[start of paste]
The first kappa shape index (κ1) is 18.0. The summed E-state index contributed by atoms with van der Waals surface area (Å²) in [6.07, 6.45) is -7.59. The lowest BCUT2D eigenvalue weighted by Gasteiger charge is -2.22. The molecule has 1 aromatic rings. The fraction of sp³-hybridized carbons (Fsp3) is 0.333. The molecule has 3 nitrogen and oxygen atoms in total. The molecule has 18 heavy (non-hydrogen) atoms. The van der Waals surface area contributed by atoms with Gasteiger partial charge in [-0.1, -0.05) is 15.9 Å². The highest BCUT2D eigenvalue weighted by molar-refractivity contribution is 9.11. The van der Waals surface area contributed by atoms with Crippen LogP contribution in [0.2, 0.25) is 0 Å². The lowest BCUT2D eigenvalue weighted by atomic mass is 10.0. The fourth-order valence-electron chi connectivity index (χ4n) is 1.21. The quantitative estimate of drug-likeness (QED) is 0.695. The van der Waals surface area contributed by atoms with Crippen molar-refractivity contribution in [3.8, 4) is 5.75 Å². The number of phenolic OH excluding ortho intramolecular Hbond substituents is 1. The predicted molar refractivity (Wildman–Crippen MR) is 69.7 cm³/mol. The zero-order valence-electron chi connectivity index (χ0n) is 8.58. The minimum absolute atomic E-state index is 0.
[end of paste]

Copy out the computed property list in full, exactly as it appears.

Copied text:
The first kappa shape index (κ1) is 18.0. The summed E-state index contributed by atoms with van der Waals surface area (Å²) in [6.07, 6.45) is -7.59. The lowest BCUT2D eigenvalue weighted by Gasteiger charge is -2.22. The molecule has 1 aromatic rings. The fraction of sp³-hybridized carbons (Fsp3) is 0.333. The molecule has 3 nitrogen and oxygen atoms in total. The molecule has 18 heavy (non-hydrogen) atoms. The van der Waals surface area contributed by atoms with Gasteiger partial charge in [-0.1, -0.05) is 15.9 Å². The highest BCUT2D eigenvalue weighted by molar-refractivity contribution is 9.11. The van der Waals surface area contributed by atoms with Crippen LogP contribution in [0.2, 0.25) is 0 Å². The lowest BCUT2D eigenvalue weighted by atomic mass is 10.0. The fourth-order valence-electron chi connectivity index (χ4n) is 1.21. The quantitative estimate of drug-likeness (QED) is 0.695. The van der Waals surface area contributed by atoms with Crippen molar-refractivity contribution in [3.8, 4) is 5.75 Å². The number of phenolic OH excluding ortho intramolecular Hbond substituents is 1. The predicted molar refractivity (Wildman–Crippen MR) is 69.7 cm³/mol. The zero-order valence-electron chi connectivity index (χ0n) is 8.58. The minimum absolute atomic E-state index is 0.